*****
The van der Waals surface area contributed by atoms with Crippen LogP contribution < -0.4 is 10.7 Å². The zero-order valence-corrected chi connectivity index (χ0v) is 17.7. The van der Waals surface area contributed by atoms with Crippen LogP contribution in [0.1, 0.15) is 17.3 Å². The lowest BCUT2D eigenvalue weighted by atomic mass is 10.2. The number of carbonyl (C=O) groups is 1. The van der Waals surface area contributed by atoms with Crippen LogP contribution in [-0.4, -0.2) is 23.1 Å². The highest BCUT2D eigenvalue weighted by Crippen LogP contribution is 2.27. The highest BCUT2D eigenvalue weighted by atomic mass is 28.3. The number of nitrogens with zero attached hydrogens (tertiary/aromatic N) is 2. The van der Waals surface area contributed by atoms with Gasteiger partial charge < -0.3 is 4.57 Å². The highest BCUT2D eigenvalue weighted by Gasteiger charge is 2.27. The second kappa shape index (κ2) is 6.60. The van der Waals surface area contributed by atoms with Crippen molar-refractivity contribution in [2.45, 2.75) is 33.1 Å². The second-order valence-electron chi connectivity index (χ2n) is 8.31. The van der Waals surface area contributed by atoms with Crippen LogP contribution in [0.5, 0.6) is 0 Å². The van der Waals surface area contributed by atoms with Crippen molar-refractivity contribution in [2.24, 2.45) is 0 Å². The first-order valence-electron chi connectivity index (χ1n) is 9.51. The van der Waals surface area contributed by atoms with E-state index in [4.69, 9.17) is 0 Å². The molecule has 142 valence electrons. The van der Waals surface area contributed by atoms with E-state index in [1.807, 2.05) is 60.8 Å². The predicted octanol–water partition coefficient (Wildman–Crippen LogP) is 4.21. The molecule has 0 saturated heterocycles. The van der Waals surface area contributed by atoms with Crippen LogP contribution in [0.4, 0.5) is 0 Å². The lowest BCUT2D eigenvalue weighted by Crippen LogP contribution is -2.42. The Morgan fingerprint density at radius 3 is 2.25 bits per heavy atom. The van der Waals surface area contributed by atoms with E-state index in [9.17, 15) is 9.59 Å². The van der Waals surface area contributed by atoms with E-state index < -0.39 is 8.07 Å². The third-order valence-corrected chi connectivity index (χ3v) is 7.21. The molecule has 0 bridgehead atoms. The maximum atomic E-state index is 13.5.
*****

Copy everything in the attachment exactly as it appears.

The van der Waals surface area contributed by atoms with Crippen LogP contribution < -0.4 is 10.7 Å². The zero-order valence-corrected chi connectivity index (χ0v) is 17.7. The van der Waals surface area contributed by atoms with Crippen LogP contribution in [0.1, 0.15) is 17.3 Å². The lowest BCUT2D eigenvalue weighted by atomic mass is 10.2. The number of carbonyl (C=O) groups is 1. The van der Waals surface area contributed by atoms with Crippen LogP contribution in [-0.4, -0.2) is 23.1 Å². The highest BCUT2D eigenvalue weighted by Crippen LogP contribution is 2.27. The highest BCUT2D eigenvalue weighted by atomic mass is 28.3. The number of nitrogens with zero attached hydrogens (tertiary/aromatic N) is 2. The van der Waals surface area contributed by atoms with Gasteiger partial charge < -0.3 is 4.57 Å². The highest BCUT2D eigenvalue weighted by Gasteiger charge is 2.27. The second kappa shape index (κ2) is 6.60. The van der Waals surface area contributed by atoms with Crippen molar-refractivity contribution in [2.45, 2.75) is 33.1 Å². The second-order valence-electron chi connectivity index (χ2n) is 8.31. The van der Waals surface area contributed by atoms with Crippen LogP contribution in [0.5, 0.6) is 0 Å². The van der Waals surface area contributed by atoms with Crippen molar-refractivity contribution in [2.24, 2.45) is 0 Å². The first-order valence-electron chi connectivity index (χ1n) is 9.51. The van der Waals surface area contributed by atoms with E-state index in [4.69, 9.17) is 0 Å². The molecule has 142 valence electrons. The van der Waals surface area contributed by atoms with E-state index in [1.807, 2.05) is 60.8 Å². The predicted octanol–water partition coefficient (Wildman–Crippen LogP) is 4.21. The molecule has 0 saturated heterocycles. The van der Waals surface area contributed by atoms with Crippen LogP contribution in [0.4, 0.5) is 0 Å². The lowest BCUT2D eigenvalue weighted by Crippen LogP contribution is -2.42. The Morgan fingerprint density at radius 3 is 2.25 bits per heavy atom. The van der Waals surface area contributed by atoms with E-state index in [9.17, 15) is 9.59 Å². The van der Waals surface area contributed by atoms with E-state index < -0.39 is 8.07 Å². The third-order valence-corrected chi connectivity index (χ3v) is 7.21. The molecule has 0 bridgehead atoms. The maximum atomic E-state index is 13.5.